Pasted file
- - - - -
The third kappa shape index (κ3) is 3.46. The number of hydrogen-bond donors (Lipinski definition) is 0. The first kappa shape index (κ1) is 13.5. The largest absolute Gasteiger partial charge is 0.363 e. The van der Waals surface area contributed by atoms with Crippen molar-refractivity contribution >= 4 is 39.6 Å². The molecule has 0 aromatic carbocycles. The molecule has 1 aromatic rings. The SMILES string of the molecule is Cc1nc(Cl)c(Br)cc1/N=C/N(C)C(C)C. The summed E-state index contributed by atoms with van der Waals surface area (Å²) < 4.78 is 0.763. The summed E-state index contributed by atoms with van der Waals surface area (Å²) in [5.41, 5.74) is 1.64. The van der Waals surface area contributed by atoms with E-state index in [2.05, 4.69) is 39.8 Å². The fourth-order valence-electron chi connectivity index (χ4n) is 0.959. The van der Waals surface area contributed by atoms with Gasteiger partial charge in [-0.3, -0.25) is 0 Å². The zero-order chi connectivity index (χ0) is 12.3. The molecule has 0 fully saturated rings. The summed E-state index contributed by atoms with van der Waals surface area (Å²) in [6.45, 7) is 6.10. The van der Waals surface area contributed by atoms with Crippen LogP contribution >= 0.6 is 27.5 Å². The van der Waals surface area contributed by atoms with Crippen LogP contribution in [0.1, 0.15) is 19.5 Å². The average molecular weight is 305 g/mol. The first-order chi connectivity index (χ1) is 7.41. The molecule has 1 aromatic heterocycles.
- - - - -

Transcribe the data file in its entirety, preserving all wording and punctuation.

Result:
The third kappa shape index (κ3) is 3.46. The number of hydrogen-bond donors (Lipinski definition) is 0. The first kappa shape index (κ1) is 13.5. The largest absolute Gasteiger partial charge is 0.363 e. The van der Waals surface area contributed by atoms with Crippen molar-refractivity contribution >= 4 is 39.6 Å². The molecule has 0 aromatic carbocycles. The molecule has 1 aromatic rings. The SMILES string of the molecule is Cc1nc(Cl)c(Br)cc1/N=C/N(C)C(C)C. The summed E-state index contributed by atoms with van der Waals surface area (Å²) < 4.78 is 0.763. The summed E-state index contributed by atoms with van der Waals surface area (Å²) in [5.41, 5.74) is 1.64. The van der Waals surface area contributed by atoms with E-state index in [2.05, 4.69) is 39.8 Å². The fourth-order valence-electron chi connectivity index (χ4n) is 0.959. The van der Waals surface area contributed by atoms with Gasteiger partial charge in [-0.3, -0.25) is 0 Å². The zero-order chi connectivity index (χ0) is 12.3. The molecule has 0 fully saturated rings. The summed E-state index contributed by atoms with van der Waals surface area (Å²) in [6.45, 7) is 6.10. The van der Waals surface area contributed by atoms with Crippen LogP contribution >= 0.6 is 27.5 Å². The van der Waals surface area contributed by atoms with Crippen LogP contribution in [0.1, 0.15) is 19.5 Å². The average molecular weight is 305 g/mol. The first-order chi connectivity index (χ1) is 7.41. The molecule has 1 aromatic heterocycles.